Please bring a flower or flowers from your garden or elsewhere for our flower communion as part of the service. This will bring back the beauty of the sanctuary but will be a wonderful way to begin to come together again as a congregation.


"Music always has been a part of my life. I started piano lessons at age 7, taught myself guitar at 35, have sung in church choirs and community choruses, and led sing-alongs at nursing homes. I even took a detour into mountain dulcimer when I lived in Arkansas. I live in an ecovillage, and love the mountains, gardening and bird-watching."
-- Sue Stone

Sunday, July 4, 2021
Rev. Ruth Vann Lillian
"Make America Again!"


Annelinde Metzner, piano


Rev. Ruth Vann Lillian is an Alabama native and graduate of Birmingham-Southern College, the University of Alabama at Birmingham, and the Iliff School of Theology in Denver who started out serving Methodist churches, spent some years on leave to homeschool her children, and transferred to the Unitarian Universalist Church during that time. She celebrated the twenty-fifth anniversary of her ordination and her UUA Preliminary Fellowship at the same General Assembly in 2019! She will begin serving the UU Fellowship of the Emerald Coast in August. She and her husband Bill Malone keep their home base in Birmingham with two marvelous sons and an incorrigible cat.

Sunday, June 27, 2021 - 12:00 noon
UUA General Assembly
Virtual Service 

Live Stream from UUA.org
Watch on YouTube
Order of Service (PDF)


The UUA strongly recommends that congregations attend the virtual service from the UU General Assembly via live video. The worship will be streamed on UUA.org as well as YouTube and will include DVR functionality that allows you to play, pause, and rewind during the live steam. Five-ten minutes after worship ends the recording will be available for on-demand viewing. We recommend that you test your setup in advance.

With that in mind, we are not holding our own Sunday services this week. Please tune in to the service above instead. We will continue with our regular services next week.

Thank you for your cooperation in this matter. It is deeply appreciated.

In Faith,
Rev. Michael J S Carter

Sunday, June 20, 2021
"UUs and The Concept of Fatherhood"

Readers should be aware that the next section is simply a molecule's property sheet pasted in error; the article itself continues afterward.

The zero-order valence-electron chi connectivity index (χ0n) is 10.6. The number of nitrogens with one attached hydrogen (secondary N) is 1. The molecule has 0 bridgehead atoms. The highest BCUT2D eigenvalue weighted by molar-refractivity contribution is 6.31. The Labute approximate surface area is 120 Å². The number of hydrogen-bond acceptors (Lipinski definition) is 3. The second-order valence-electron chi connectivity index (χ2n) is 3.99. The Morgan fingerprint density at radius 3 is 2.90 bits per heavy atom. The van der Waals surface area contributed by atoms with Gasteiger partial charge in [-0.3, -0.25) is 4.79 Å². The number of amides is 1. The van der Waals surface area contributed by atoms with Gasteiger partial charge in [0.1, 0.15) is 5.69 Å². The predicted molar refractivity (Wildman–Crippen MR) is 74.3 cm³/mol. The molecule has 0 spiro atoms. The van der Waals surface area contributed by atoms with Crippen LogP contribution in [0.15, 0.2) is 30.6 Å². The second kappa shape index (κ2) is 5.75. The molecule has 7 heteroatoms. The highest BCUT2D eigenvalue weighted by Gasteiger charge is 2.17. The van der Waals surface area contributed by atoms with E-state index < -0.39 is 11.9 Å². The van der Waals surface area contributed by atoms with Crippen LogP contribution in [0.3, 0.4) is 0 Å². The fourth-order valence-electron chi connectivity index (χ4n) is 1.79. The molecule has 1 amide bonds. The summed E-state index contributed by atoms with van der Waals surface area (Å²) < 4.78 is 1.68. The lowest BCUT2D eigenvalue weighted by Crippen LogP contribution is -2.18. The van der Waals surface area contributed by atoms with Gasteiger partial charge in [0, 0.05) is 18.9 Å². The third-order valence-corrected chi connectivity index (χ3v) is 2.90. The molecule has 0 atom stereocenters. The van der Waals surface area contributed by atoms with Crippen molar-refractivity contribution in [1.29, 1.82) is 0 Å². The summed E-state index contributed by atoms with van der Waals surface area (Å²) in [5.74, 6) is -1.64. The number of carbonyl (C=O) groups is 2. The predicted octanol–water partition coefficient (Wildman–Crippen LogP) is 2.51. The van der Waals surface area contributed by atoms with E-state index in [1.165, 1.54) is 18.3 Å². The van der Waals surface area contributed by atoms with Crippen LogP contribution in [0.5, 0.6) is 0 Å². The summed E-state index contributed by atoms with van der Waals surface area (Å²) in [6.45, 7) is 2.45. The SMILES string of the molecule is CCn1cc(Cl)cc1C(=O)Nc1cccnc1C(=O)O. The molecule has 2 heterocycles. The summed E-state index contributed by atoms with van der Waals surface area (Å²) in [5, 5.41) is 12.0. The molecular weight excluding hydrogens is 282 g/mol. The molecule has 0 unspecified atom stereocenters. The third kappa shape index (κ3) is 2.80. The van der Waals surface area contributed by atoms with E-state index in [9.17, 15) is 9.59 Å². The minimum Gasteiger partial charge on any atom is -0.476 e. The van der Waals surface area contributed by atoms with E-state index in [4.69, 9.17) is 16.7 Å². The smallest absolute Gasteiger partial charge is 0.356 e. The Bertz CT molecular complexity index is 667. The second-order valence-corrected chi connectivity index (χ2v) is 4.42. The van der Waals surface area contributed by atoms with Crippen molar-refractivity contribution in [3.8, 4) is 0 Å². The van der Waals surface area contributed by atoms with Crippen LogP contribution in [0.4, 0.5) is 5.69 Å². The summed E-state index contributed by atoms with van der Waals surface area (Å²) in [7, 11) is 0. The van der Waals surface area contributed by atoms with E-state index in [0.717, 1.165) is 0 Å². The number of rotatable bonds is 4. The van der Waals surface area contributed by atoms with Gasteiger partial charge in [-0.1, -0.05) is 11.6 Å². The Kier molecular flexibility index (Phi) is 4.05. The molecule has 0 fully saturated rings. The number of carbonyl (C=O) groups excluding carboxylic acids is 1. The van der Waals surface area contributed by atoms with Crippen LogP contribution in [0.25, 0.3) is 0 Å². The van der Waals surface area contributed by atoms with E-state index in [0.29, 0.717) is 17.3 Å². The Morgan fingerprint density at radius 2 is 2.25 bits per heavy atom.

Rev. Michael J S Carter

Annual Congregational Meeting after the service


Annelinde Metzner, choir director
Sue Stone, piano
UUCSV Choir performs

Our culture tries to tell us men what is women’s work, or mother’s work and what is not. Women and mothers are supposed by our culture to be more aware of the needs of others; after all, it is women who can give birth, which seems the most intimate connection that one person can have with another person. Perhaps there is some truth in what our society tells us, but the real point is that men are also capable of deep sensitivity to the needs and interests of another person. We, too, are capable of treating other people as ends in themselves, rather than as means to our own ends; we, too, are capable of unselfish love towards others. This Sunday, let's explore the early roots of Unitarian Universalism and its influence on the concept of Fatherhood.


Sunday June 13, 2021
"Commitment and Stability"
Rev. Michael J S Carter

Annelinde Metzner, piano
Second Sundays Music: Andy Gwynn, singer-songwriter


I think about this liberal church community often. I think about our commitment to the stability of this community and how to maintain it. Hopefully, we are entering into a phase of our church where we are moving into a time of BC (Before Covid) and AC (after Covid).

In dwelling on this, I am so appreciative and grateful, exceedingly so, that we still exist as an organization. Many businesses and institutions have folded under the weight of this pestilence. We are indeed fortunate, blessed, call it what you will. In this Sunday service, I want to explore our quest for commitment and stability to this congregation.

See you there!


Sunday, June 6, 2021
"The History of Racism"
Fritz Casey-Leninger


Annelinde Metzner, piano


Fritz Casey-Leininger is a life-long Unitarian Universalist and a retired American History faculty at the University of Cincinnati. He was raised in a family actively committed to Civil Rights and grew up with a Black cousin. This led him to study the history of race in America in graduate school and to researching, teaching, and writing about it for nearly forty years. He continues this work in retirement. He and his spouse Ginny are longtime members of the First Unitarian Church of Cincinnati where she is just completing a three year term on its Board. Fritz is currently advising a group of congregation members in studying the church’s history with an emphasis on how race and class have influenced its past and present.

In his talk, Fritz Casey-Leininger will explore the history of White racism in America starting with its invention in the 1600s as a justification for the enslavement of Africans and for the genocide against the indigenous peoples of North America. The talk will then look at the changing face of racism from the nation’s founding, through the Civil War, the Jim Crow period, and the rise of the modern Civil Rights movement, followed by an examination of efforts over the last 50 years to roll back the racial justice victories of the 1950s and 1960s, at first covert and now increasingly open. He will conclude with a personal reflection on the persistence of his own racial bias despite nearly a lifetime of efforts to eliminate it.